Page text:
De Grenier’s fists clenched at his sides, then he bowed in a fluidly graceful motion. “I leave in a sennight. Should your feelings on the matter change between now and then, come to me.” His shoulders went back, drawing her attention to the breadth of them. “In the interim, ask Saint-Martin to reveal the gravity of the situation you both face. If you know him as well as you believe, you should see the truth of what I have told you.”

He left the room with a hard, determined stride and Marguerite sank weakly into the seat. A moment later a glass filled with red liquid was held out to her and she accepted it from her maid with a grateful smile.

All the servants in her household had been carefully selected for their discretion. How Philippe knew whom he could trust or not was beyond her comprehension. But then everything he did with regards to the secret du roi was a mystery to her.

“Mon coeur.”

Dazed, she glanced up and saw Philippe enter the room in a rush. He still wore hat and gloves, and the air around him was redolent of horses and tobacco.

“What transpired?” he asked, sinking to his haunches before her.

Her gaze drifted over his shoulder to the window and she saw how the shadows cast by the sun had moved across the floor.

Time had lapsed and she’d been unaware, lost as she was in her confusion and disquiet.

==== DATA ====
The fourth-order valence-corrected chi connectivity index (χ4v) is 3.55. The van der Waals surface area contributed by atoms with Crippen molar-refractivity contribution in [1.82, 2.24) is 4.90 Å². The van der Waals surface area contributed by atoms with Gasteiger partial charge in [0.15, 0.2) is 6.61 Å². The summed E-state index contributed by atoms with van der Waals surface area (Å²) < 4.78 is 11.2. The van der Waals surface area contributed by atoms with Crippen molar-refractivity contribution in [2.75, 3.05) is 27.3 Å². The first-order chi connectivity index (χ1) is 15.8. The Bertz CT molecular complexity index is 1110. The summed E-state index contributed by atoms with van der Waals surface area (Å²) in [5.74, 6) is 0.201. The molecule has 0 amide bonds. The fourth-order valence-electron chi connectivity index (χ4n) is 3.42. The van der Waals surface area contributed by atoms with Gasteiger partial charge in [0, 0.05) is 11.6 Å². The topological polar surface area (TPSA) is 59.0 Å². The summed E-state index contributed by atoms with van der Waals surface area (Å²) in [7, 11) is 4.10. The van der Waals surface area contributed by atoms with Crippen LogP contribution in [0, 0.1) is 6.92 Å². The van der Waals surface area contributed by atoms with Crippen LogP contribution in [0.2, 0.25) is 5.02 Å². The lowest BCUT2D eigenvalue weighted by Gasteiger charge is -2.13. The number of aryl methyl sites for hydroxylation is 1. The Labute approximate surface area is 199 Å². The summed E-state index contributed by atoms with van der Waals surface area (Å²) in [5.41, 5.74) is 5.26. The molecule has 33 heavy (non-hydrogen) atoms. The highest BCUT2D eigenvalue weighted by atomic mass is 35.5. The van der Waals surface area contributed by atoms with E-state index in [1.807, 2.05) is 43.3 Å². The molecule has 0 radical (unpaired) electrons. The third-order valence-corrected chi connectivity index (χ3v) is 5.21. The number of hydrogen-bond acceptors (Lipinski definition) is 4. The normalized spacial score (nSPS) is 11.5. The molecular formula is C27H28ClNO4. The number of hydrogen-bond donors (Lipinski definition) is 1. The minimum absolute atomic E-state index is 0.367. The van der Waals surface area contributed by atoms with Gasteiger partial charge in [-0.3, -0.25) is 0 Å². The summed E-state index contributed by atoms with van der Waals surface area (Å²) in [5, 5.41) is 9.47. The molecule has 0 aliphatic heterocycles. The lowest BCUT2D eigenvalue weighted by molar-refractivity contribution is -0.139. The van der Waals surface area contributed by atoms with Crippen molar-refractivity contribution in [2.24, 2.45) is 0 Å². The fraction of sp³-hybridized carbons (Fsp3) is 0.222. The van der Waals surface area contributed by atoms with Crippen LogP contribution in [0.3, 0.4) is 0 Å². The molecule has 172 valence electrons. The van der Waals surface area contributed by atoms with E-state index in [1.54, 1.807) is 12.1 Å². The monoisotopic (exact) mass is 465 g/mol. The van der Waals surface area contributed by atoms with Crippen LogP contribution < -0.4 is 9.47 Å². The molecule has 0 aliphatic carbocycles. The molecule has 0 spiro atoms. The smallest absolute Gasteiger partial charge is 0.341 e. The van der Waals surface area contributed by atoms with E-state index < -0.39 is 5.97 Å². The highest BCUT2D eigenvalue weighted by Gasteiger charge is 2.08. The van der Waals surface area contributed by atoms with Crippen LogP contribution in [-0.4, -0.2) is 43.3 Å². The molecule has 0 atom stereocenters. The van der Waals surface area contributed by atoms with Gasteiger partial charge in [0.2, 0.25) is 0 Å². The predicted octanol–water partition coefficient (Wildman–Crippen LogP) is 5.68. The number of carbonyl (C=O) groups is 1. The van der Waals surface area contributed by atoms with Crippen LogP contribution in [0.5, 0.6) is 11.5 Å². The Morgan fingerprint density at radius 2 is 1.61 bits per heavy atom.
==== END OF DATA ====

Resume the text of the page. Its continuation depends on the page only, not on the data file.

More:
“Marguerite? Why was de Grenier here? What did he say to you?”

She looked at her lover, the fingers of her right hand releasing their hold on her glass so that she could touch his cheek. He nuzzled into the contact, his blue eyes darkened by concern.

“He says Desjardins is determined to separate us,” she related grimly, “and that I am not safe from harm. He did not say whether it was physical harm or emotional, and I did not think to ask until a moment ago.”

Philippe’s jaw tautened. “This is madness.”

“What?” Marguerite reached around him and set her glass on the gilded side table. “What is happening? He intimated that you were hiding something from me. If you are, I want you to tell me what it is.”

“I do not know.” Growling, he stood and began tearing off his outer garments. Hat, gloves, coat. All tossed on to the settee with obvious frustration. “I cannot make sense of it. You have nothing to do with anything.”

She knew it was foolish to be hurt by the careless statement, but for the first time since she met him, she felt as if she were unimportant. A diversion. A peccadillo.

“Of course not,” she whispered, rising to her feet. Her cream-colored skirts with their bloodred flowers hung heavily around her shaky legs. Her toes tingled with the rush of returning blood.

How long had she been sitting there, picturing life without Philippe in it? For the last year, she had lived under the illusion that they would always be together. This afternoon was the first time she had ever contemplated otherwise.

“You misunderstand,” he murmured, catching her close. “You are everything to me, but nothing to them. There is no cause for them to focus on you. That would suggest there is something else they want. Something they believe you have.”